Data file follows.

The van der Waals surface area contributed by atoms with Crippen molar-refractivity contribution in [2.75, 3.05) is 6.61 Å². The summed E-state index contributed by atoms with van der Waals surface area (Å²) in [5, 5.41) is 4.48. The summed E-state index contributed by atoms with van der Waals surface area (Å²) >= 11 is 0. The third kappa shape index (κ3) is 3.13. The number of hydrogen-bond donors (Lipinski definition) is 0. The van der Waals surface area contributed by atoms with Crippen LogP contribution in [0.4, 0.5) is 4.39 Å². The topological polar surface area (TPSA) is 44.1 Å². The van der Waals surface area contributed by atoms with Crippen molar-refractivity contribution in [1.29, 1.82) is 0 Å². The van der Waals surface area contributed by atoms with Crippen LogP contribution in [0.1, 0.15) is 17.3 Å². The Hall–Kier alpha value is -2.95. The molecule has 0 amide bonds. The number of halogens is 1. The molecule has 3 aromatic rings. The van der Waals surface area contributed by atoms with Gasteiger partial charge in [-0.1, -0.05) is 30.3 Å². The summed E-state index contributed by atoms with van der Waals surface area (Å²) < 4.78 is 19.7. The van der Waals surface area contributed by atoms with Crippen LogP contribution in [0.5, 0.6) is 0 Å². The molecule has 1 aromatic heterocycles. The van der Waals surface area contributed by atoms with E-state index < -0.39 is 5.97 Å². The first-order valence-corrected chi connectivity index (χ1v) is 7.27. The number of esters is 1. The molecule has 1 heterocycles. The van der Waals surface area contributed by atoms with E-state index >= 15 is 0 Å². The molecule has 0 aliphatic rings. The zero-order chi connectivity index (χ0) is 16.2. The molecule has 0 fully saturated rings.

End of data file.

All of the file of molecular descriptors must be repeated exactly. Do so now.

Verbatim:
The van der Waals surface area contributed by atoms with Crippen molar-refractivity contribution in [2.75, 3.05) is 6.61 Å². The summed E-state index contributed by atoms with van der Waals surface area (Å²) in [5, 5.41) is 4.48. The summed E-state index contributed by atoms with van der Waals surface area (Å²) >= 11 is 0. The third kappa shape index (κ3) is 3.13. The number of hydrogen-bond donors (Lipinski definition) is 0. The van der Waals surface area contributed by atoms with Crippen LogP contribution in [0.4, 0.5) is 4.39 Å². The topological polar surface area (TPSA) is 44.1 Å². The van der Waals surface area contributed by atoms with Crippen molar-refractivity contribution in [1.29, 1.82) is 0 Å². The van der Waals surface area contributed by atoms with Crippen LogP contribution in [0.1, 0.15) is 17.3 Å². The Hall–Kier alpha value is -2.95. The molecule has 0 amide bonds. The number of halogens is 1. The molecule has 3 aromatic rings. The van der Waals surface area contributed by atoms with Gasteiger partial charge in [-0.1, -0.05) is 30.3 Å². The summed E-state index contributed by atoms with van der Waals surface area (Å²) < 4.78 is 19.7. The van der Waals surface area contributed by atoms with Crippen LogP contribution in [0.5, 0.6) is 0 Å². The molecule has 1 aromatic heterocycles. The van der Waals surface area contributed by atoms with E-state index < -0.39 is 5.97 Å². The first-order valence-corrected chi connectivity index (χ1v) is 7.27. The number of esters is 1. The molecule has 1 heterocycles. The van der Waals surface area contributed by atoms with E-state index >= 15 is 0 Å². The molecule has 0 aliphatic rings. The zero-order chi connectivity index (χ0) is 16.2. The molecule has 0 fully saturated rings.